In an alternative method for assaying cAMP accumulation, COS cells transfected with PTH/PTHrP receptor cDNA are harvested with a plastic policeman into a solution containing 10 mM Tris-HCl (pH 7.5), 0.2 mM MgCl, 0.5 mM ethyleneglycolbis (β-amino ethyl ether) N,N′-tetra-acetic acid (EGTA) (Sigma) and 1 mM dithiothreitol (Sigma). Cells are homogenated by 20 strokes or tightly-fitting Dounce homogenizer, and centrifuged at 13,000×g for 15 min at 4° C. (Eppendorf, type 5412, Brinkmann Instruments, Inc., Westburg, N.Y.). The pellet containing the plasma membranes is resuspended in the same buffer by several strokes with a Dounce homogenizer, and further diluted with the same buffer to a protein concentration of approximately 1.2 mg/ml, as determined by the method of Lowry et al. (Lowry et al., J. Biol. Chem 193: 265, 1951). Approximately 30 μg (25 μl) membrane are incubated with varying concentrations of hormone or vehicle alone for 10 min at 37° C. (final volume, 100 μl) in 50 mM Tris-HCl (pH 7.5), 0.8 mM ATP, 4×106 cpm [α-32P] ATP (New England Nuclear, Boston, Mass.), 9 mM theophylline, 4.2 mM MgCl2, 26 mM KCl, 0.12% BSA, and an ATP-regenerating system containing 5 mM creatine phosphate (Schwartz/Mann Division, Becton-Dickenson & Co., Orangeburg, N.Y.) and 0.1 mg/ml creatine phosphokinase (Shwartz/Mann). Incubations are initiated by addition of the membrane suspension and terminated by addition of 100 μl of a solution containing 20 mM cAMP, approximately 50,000 cpm [3H]cAMP, and 80 mM ATP. The reaction mixture is boiled, and the [32P]cAMP generated is purified by sequential chromatography on ion-exchange columns (Dowex 50 W-X4, Biorad Lab, Richmond, Calif.) and alumina (Sigma). The [32P]cAMP may be counted in a β-scintillation counter (Packard Instrument Co.), with correction for recovery of [3H]cAMP.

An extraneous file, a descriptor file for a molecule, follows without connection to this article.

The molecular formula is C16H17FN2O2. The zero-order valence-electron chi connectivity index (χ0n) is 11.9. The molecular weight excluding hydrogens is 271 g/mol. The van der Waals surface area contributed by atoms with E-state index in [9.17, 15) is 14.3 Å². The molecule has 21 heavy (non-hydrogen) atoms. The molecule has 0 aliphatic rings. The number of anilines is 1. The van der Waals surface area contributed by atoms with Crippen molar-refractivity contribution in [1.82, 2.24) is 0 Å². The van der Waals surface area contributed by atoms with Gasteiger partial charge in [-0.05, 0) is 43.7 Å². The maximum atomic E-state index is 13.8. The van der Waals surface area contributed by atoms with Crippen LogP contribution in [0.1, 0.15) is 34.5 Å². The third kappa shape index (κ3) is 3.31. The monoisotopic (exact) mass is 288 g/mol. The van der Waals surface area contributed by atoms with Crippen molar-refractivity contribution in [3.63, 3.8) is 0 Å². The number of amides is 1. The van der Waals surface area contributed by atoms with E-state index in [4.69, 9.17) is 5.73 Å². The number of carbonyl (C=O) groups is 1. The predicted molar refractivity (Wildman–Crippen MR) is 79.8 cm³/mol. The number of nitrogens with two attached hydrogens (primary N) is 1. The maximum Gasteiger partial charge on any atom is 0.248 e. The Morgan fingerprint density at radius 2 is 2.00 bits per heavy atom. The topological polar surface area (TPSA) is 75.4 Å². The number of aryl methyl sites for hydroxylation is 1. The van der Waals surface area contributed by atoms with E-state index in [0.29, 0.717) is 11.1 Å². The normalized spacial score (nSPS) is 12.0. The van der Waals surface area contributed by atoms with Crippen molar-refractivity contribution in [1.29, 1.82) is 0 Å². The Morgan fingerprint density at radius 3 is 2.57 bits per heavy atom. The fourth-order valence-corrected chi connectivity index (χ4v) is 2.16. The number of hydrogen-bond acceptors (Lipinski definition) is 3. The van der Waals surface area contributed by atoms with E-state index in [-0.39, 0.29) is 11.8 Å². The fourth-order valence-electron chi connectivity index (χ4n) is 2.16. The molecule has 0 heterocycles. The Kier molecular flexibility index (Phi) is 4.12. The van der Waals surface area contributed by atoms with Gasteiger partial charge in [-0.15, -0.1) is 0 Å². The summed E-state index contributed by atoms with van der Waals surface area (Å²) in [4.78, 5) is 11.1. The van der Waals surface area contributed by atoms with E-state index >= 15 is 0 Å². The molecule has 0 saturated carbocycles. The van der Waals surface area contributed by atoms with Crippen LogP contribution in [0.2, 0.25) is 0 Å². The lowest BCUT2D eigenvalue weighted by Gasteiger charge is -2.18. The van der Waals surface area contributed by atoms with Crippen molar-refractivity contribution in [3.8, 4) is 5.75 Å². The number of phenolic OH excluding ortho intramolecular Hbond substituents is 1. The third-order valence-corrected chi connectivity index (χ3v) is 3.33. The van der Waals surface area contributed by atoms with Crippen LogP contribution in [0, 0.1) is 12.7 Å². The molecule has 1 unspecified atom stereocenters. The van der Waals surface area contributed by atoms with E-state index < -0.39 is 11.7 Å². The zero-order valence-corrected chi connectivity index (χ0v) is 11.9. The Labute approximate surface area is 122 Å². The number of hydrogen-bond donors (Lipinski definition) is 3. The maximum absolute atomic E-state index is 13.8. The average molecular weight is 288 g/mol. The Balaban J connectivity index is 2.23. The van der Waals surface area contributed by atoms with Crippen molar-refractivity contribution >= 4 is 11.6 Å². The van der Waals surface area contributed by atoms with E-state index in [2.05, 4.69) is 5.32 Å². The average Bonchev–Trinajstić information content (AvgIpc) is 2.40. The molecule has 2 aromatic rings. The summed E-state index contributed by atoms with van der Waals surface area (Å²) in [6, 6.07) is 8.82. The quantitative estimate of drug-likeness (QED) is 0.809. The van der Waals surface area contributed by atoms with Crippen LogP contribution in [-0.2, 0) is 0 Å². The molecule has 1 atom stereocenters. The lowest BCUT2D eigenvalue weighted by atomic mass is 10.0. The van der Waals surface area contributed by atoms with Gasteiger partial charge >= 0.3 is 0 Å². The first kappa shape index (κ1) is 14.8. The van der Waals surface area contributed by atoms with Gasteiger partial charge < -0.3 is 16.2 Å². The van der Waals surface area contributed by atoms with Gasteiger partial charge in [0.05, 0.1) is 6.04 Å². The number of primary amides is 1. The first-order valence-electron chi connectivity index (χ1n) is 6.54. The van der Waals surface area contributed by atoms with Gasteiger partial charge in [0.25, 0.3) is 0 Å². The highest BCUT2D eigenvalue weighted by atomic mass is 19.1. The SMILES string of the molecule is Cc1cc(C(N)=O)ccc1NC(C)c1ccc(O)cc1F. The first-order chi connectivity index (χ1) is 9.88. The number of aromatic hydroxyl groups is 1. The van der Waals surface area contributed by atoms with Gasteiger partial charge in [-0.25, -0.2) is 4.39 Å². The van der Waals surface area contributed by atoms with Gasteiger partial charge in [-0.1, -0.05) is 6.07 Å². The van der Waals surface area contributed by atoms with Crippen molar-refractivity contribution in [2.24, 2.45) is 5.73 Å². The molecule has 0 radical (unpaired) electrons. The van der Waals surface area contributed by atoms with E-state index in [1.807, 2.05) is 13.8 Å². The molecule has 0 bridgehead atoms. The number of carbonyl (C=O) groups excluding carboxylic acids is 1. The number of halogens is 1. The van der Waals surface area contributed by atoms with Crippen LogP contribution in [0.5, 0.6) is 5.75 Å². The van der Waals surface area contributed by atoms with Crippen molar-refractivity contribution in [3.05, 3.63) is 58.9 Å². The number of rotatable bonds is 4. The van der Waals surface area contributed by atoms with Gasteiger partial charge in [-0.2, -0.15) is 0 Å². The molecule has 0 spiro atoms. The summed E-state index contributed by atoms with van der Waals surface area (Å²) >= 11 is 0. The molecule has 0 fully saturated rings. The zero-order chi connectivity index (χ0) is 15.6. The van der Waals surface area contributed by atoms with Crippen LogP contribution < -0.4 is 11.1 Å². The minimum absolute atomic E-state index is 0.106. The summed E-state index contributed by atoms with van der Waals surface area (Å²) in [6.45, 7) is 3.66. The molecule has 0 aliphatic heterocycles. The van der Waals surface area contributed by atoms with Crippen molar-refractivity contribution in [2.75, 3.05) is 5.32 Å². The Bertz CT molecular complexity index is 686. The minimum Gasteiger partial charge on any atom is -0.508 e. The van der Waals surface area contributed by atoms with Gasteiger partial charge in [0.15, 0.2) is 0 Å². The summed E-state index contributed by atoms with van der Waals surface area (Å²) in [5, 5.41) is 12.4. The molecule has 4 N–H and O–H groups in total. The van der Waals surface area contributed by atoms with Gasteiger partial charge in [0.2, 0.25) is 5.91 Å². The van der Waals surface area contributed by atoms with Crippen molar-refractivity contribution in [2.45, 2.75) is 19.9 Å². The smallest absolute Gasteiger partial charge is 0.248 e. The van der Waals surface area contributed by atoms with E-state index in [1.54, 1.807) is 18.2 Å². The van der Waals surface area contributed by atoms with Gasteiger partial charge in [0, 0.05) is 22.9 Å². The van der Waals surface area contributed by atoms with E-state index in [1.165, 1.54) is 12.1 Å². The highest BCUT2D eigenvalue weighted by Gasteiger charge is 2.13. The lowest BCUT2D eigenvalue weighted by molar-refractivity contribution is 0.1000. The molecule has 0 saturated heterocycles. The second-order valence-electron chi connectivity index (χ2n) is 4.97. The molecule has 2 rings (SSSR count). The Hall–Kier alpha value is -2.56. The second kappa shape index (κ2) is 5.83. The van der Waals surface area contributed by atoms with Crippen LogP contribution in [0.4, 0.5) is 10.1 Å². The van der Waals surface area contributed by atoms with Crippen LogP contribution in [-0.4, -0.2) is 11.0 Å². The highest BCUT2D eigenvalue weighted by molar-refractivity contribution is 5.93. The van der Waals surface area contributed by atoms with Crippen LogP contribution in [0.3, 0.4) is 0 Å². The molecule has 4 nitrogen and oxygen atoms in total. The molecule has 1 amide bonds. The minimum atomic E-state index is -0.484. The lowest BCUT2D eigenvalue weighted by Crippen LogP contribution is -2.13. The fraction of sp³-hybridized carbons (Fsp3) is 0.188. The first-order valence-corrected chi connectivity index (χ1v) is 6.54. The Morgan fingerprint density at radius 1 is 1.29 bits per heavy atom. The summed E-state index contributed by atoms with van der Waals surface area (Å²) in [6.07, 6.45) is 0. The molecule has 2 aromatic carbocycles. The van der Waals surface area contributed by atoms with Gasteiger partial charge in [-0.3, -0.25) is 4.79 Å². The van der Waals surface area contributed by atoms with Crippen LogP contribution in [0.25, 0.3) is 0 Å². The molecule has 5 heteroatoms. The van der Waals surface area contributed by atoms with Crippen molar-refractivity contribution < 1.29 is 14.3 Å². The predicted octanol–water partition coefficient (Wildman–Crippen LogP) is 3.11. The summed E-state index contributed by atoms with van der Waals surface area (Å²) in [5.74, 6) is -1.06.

Determination of Intracellular Free Calcium
Measurements of intracellular calcium levels in cells transfected with PTH/PTHrP receptor cDNAs were performed using Fura-2 AM (acetomethoxy ester of Fura-2, Molecular Probes Inc., Eugene, Oreg.) loaded cells. Details of the methodology are:
Coverslips plated with COS cells were incubated in Fura-2 AM loading buffer containing, in mM: HEPES (N-[2-Hydroxyethyl]piperazine-N′-[2-ethanesulfonic acid]), 20; CaCl2, 1; KCl 5; NaCl, 145; MgSO4, 0.5; NaHCO3, 25; K2HPO4, 1.4; glucose, 10; and Fura-2 AM 91-(2-5′-carboxyoxazol-2′-yl)-6-aminobenzofuran-5oxy-(2′-amino-5′-methylphenoxy)ethane-N,N,N′,N′-tetraaecetic acid acetomethoxy ester), 0.5; at 37° C. at pH7.4, aerated with 95% air and 5% CO2 for 45 minutes. Cells loaded with Fura-2 AM were then washed with a modified Krebs-Heinseleit (KH) buffer containing, in mM: HEPES, 20; CaCl2, 1; KCl, 5; NaCl, 145; MgSO4, 0.5; Na2HPO4, 1; glucose, 5; pH7.4. To check that cleavage of the ester occurred, the excitation spectra after different times of Fura-2 AM incubation were measured. At 5 min. after the start of incubation, the excitation spectrum peaked at approximately 360 nm, reflecting incomplete hydrolysis of Fura-2 AM, whereas beyond 30 min. the excitation spectrum peaked at 345 nM, characteristic of Fura-2.